BAGHDAD, Iraq The Shiite heir apparent to a key U.S. political ally added his voice Saturday to calls for the division of Iraq into semi-autonomous regions based on sect and ethnicity, throwing down a gauntlet on an issue that has stirred fierce emotions in Iraq.
Ammar Hakim's appeal before hundreds of supporters gathered for prayers marking the end of the Muslim holy month of Ramadan came just weeks after passage of a nonbinding Senate resolution calling for a devolution of power to three self-governing regions for Shiites, Sunnis and Kurds.
Iraqi politicians responded angrily to the resolution, which was sponsored by Sen. Joseph R. Biden Jr., a Delaware Democrat who is a candidate for president. Iraqi Prime Minister Nouri al-Maliki, a Shiite, called the measure an infringement on Iraqi sovereignty. Others accused officials in Washington, D.C. , of plotting to partition Iraq.
But the idea of building strong regions has the support of Kurdish leaders, including President Jalal Talabani, and the Supreme Islamic Iraqi Council, one of the two largest Shiite formations, led by Hakim's father, Abdelaziz Hakim.
The Kurds have a self-governing state in the north, which they hope to expand by annexing the oil-rich city of Kirkuk and other disputed areas. Abdelaziz Hakim has called for uniting the nine provinces in the south with a Shiite majority into a similar region.
"I call on this holy day for the people of my country to form the (self-governing) regions, starting with the region south of Baghdad," Hakim's son said in a sermon delivered outside the party headquarters in Baghdad, the capital. "It is an Iraqi interest, wish and decision."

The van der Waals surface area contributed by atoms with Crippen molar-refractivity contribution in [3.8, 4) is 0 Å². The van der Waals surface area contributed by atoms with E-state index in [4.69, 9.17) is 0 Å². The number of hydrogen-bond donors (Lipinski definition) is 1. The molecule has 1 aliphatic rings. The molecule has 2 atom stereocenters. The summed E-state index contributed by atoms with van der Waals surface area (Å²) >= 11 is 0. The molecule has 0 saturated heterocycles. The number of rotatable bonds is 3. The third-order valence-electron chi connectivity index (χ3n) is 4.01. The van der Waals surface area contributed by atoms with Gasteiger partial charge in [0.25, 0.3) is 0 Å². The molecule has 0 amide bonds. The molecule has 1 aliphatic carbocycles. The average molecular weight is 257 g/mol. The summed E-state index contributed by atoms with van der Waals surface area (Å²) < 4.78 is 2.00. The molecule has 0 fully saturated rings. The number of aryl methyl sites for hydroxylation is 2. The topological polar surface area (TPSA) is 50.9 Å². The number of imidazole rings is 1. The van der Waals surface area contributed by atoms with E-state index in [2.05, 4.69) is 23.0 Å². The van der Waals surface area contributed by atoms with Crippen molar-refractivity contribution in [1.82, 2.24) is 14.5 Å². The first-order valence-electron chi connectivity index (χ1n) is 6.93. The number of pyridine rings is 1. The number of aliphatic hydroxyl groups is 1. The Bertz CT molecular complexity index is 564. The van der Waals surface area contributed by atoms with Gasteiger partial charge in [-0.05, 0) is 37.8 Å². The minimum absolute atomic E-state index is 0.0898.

But he also stressed the need to preserve Iraqi unity and said federalism was the best way to achieve this.
The principle of federalism is enshrined in the Iraqi constitution, but politicians have yet to agree on a bill outlining the relationship between central and provincial authorities, one of the benchmarks for continued U.S. support.
Sunni political leaders are among the strongest opponents because they fear the largely barren western area where they dominate would be shut out from the oil wealth in the north and south.
Abdelaziz Hakim's main Shiite rival, anti-American cleric Muqtada al-Sadr, also advocates a strong central government. The two leaders signed a cease-fire Oct. 6 aimed at ending gunfights between their allied militias that had raised fears of a new front in the Iraq war.
Ammar Hakim has taken the helm of his party since his father was diagnosed with cancer in May. The elder Hakim attended Saturday's sermon, greeting well-wishers at his first public appearance since returning this week from Iran, where he went for treatment.
Abdelaziz Hakim has cultivated close ties with the United States and Iran, despite the rivalry between them. His son urged further talks between the two countries, whose envoys have met twice this year to discuss Iraq's security.
U.S. officials accuse Iran of arming and financing Shiite militants who have attacked their forces in Iraq. Officials in Tehran, the Iranian capital, deny the charges and charge that it is the continued U.S. presence that is fueling the violence in Iraq.
Ammar Hakim urged U.S. forces to exercise greater caution when targeting militants, pointing to recent bombings that have killed civilians. He also ruled out the idea of permanent U.S. bases.
The Bush administration denies it is seeking permanent bases in Iraq, but officials have spoken of keeping a reduced number of troops here for a prolonged period of time.
Violence was relatively muted Saturday, as Iraq's Shiite majority joined Sunnis in celebrating the end of the fasting month of Ramadan by visiting relatives and picnicking at a popular Baghdad park.
The U.S. military confirmed in a statement that two U.S. troops were killed in a mortar barrage on Camp Victory outside of Baghdad on Wednesday. The deaths were reported previously, but the military had not identified them as U.S. troops.
Police reported the deaths of at least 14 people in shootings and clashes in Babil, a province south of Baghdad where rival tribes and militias are competing for influence. Three more bodies were recovered in Baghdad, apparent victims of sectarian killings.